Book Review: Tarik Akan

So this is exciting. I've just finished my first whole book in Turkish; Tarik Akan's "Anne Kafamda Bit Var", or Mother, There's a Flea in Head.

The book tells the real-life story of famous Turkish actor Tarik Akan, after he is arrested during the traumatic 1980 coup d'etat, for his alleged affiliation and support of communist groups in Turkey.

The drama begins with Akan landing at the airport in Istanbul having toured Europe. While there, he is supposed to have given an interview to a journalist in which he stated heretically that "we (the Turkish people) didn't win the first war of independence, but we will win the second one". Akan is summarily picked up by police at the airport and escorted to a detention centre where he is just one of many political detainees, the vast majority being from the left.

I find the book both a riveting read and a useful resource about the period. Akan's thoughts, emotions and fears in a difficult time can be felt universally. One is conscious of times when Akan's fame as an actor gives him extra fortune via a star-struck policeman or a family connection, however Akan is unapologetic about this. For rather than alienating the reader, this just emphasises the desperation of his condition, this is especially due to the fact that for the most part he relies on his people skills, strategic cigarette sharing, and often, the defience which earnt him his incarceration in the first place.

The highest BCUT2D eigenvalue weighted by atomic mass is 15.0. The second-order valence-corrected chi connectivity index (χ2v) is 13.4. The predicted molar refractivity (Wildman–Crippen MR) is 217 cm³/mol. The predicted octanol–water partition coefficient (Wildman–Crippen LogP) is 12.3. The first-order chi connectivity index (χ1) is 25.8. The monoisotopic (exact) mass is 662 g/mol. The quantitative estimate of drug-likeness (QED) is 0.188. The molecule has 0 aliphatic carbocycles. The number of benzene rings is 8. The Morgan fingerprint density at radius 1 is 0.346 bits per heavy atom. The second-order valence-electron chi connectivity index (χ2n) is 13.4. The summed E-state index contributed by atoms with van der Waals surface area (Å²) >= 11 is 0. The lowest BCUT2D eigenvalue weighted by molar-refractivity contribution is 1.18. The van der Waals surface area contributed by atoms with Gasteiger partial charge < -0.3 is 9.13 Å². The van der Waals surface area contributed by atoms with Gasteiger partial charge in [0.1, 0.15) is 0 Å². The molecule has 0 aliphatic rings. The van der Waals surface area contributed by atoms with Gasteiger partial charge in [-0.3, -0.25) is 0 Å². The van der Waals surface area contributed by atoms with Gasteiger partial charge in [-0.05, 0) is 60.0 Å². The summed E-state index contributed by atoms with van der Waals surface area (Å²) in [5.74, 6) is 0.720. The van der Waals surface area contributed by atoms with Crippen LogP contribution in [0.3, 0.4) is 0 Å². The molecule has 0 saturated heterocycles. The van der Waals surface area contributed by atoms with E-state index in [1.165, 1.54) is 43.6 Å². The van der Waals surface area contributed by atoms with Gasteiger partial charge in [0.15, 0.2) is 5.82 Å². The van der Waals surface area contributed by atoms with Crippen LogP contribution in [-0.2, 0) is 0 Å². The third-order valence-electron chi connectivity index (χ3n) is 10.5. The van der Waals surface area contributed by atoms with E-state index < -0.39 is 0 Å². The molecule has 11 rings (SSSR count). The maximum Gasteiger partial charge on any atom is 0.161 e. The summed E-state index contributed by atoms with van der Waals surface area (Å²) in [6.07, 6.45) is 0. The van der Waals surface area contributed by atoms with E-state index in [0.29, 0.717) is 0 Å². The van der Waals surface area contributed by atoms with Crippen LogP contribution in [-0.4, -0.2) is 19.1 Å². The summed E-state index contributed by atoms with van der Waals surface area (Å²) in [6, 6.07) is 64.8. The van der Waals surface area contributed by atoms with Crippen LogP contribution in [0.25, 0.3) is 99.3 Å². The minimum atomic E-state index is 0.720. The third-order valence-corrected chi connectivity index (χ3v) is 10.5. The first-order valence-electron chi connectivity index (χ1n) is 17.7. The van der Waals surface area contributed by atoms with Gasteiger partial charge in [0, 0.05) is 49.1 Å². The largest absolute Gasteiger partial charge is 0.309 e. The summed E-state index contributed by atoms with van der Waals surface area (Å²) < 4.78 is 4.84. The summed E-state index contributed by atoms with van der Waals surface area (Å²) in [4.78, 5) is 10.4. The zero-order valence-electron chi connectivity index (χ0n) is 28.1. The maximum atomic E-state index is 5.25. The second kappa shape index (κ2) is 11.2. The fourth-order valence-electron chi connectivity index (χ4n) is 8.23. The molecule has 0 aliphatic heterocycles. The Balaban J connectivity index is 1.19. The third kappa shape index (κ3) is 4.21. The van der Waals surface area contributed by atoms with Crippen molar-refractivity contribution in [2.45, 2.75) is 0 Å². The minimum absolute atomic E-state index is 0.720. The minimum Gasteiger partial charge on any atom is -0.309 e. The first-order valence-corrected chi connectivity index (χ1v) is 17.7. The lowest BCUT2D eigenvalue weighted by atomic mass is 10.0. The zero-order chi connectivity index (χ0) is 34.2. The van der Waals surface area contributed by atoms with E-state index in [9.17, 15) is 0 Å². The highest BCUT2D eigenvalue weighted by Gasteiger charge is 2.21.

In numerous passages Akan's perhaps secondary reason for writing is made clear. Published a decade later, Anne Kafamda Bit Var clarifies his innocence for the reading public. However, Akan writes with a great amount of humility in the sense that he not once lectures on his personal opinions, ideology or the events happening outside the prison. He refrains from expounding his own misfortune, instead focusing on the unfair arrest and torture of fellow inmates and their families and friends. Akan acts as simply a witness to the brutality of the coup, and the machinations of power on a personal level.

This makes Anne Kafamda Bit Var an must-read for anyone interested in Turkey's most devastating military coup, which many Turks who lived through the time, are not inclined to talk about. It has encouraged me to find ways to open up to people about the time. This will inevitably involve more reading.

The 1980 coup had a profound effect on today's Turkey in many ways; a lack of humanities students in universities put off by their parents, the propondency of nationalism and Islam in political discourse and most importantly considering it's election time: the current business of creating a new constitution to replace the one introduced by the junta.

More book updates soon.

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